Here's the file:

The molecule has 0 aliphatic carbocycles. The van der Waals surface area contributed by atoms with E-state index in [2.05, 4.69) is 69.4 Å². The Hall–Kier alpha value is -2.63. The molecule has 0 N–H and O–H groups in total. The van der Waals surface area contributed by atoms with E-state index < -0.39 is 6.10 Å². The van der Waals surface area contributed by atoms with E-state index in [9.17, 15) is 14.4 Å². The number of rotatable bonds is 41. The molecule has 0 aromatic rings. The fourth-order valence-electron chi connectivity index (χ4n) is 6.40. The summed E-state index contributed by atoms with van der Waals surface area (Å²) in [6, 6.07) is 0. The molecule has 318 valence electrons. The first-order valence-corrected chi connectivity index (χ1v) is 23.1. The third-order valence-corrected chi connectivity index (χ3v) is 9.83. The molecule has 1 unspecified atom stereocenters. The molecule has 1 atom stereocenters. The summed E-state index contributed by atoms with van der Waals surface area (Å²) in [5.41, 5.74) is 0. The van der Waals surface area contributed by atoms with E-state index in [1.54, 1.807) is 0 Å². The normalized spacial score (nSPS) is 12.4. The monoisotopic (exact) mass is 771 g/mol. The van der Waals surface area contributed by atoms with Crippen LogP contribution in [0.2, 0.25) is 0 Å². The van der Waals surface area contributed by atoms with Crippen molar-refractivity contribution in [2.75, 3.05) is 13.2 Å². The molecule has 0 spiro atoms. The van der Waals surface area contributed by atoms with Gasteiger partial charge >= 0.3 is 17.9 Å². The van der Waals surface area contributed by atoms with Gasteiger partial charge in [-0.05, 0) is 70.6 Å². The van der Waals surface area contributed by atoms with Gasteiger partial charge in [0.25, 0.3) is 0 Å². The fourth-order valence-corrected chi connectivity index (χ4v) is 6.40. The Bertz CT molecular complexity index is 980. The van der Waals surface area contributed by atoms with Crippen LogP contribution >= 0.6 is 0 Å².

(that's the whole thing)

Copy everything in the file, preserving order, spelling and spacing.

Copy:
The molecule has 0 aliphatic carbocycles. The van der Waals surface area contributed by atoms with E-state index in [2.05, 4.69) is 69.4 Å². The Hall–Kier alpha value is -2.63. The molecule has 0 N–H and O–H groups in total. The van der Waals surface area contributed by atoms with E-state index < -0.39 is 6.10 Å². The van der Waals surface area contributed by atoms with E-state index in [9.17, 15) is 14.4 Å². The number of rotatable bonds is 41. The molecule has 0 aromatic rings. The fourth-order valence-electron chi connectivity index (χ4n) is 6.40. The summed E-state index contributed by atoms with van der Waals surface area (Å²) in [6, 6.07) is 0. The molecule has 318 valence electrons. The first-order valence-corrected chi connectivity index (χ1v) is 23.1. The third-order valence-corrected chi connectivity index (χ3v) is 9.83. The molecule has 1 unspecified atom stereocenters. The molecule has 1 atom stereocenters. The summed E-state index contributed by atoms with van der Waals surface area (Å²) in [5.41, 5.74) is 0. The van der Waals surface area contributed by atoms with E-state index in [1.54, 1.807) is 0 Å². The normalized spacial score (nSPS) is 12.4. The monoisotopic (exact) mass is 771 g/mol. The van der Waals surface area contributed by atoms with Crippen LogP contribution in [0.2, 0.25) is 0 Å². The van der Waals surface area contributed by atoms with Crippen molar-refractivity contribution in [2.75, 3.05) is 13.2 Å². The molecule has 0 spiro atoms. The van der Waals surface area contributed by atoms with Gasteiger partial charge >= 0.3 is 17.9 Å². The van der Waals surface area contributed by atoms with Gasteiger partial charge in [-0.05, 0) is 70.6 Å². The van der Waals surface area contributed by atoms with Gasteiger partial charge in [0.25, 0.3) is 0 Å². The fourth-order valence-corrected chi connectivity index (χ4v) is 6.40. The Bertz CT molecular complexity index is 980. The van der Waals surface area contributed by atoms with Crippen LogP contribution >= 0.6 is 0 Å².